A sinus headache can be debilitating, especially as pressure builds behind the nasal passages, and if you’re wondering how to get rid of one – especially as spring brings allergens out of winter hiding – you’re hardly alone.
Often caused by allergies or colds that can cause chronic congestion, sinus headaches are mostly felt behind the bridge of your nose as well as behind your cheekbones and forehead. Sinus headaches occur when sinuses become inflamed, which causes an increased production in mucus and the swelling of the lining of the sinus cavities, causing them to feel closed off.
- Pain in the forehead, cheekbones or behind the bridge of your nose.
- Sudden movement of the head causes pain.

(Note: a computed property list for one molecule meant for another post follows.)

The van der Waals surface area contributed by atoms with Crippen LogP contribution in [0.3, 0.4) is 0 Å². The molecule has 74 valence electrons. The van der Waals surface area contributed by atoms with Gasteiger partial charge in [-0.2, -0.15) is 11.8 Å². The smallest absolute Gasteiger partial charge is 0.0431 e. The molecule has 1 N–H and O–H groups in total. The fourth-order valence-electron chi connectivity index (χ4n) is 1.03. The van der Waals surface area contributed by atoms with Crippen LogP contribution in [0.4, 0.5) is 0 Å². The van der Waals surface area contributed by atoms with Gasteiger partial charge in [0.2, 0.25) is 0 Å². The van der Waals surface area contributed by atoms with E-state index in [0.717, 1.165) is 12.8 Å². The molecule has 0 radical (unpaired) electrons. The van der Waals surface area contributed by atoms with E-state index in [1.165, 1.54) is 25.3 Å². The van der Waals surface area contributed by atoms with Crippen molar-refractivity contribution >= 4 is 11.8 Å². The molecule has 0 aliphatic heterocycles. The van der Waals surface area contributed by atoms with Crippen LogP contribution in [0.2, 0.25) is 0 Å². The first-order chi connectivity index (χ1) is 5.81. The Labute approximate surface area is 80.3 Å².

- Pain that is accompanied by a runny nose, facial swelling, or fever.
While there are over-the-counter remedies for any and all types of headache, they all pose potential problems including liver or kidney damage, especially if taken in high doses. Essential oils, however, when used properly, rarely have side effects, and the blend of essential oils in MONQ’s Relieve personal diffuser work in synergy to wipe out headache pain swiftly.1
While the oils in MONQ’s blend were specifically blended to relieve pain, there are times when headaches are overwhelming, and other essential oils may be needed to enhance the effects.
How Do Essential Oils Work?
Most pain relievers on the market temporarily relieve pain by stopping the production of prostaglandin. This is the chemical that sends pain messages to the brain. But the relief is only temporary. Pain relievers do little to ease the symptoms behind sinus headaches, such as congestion and inflammation.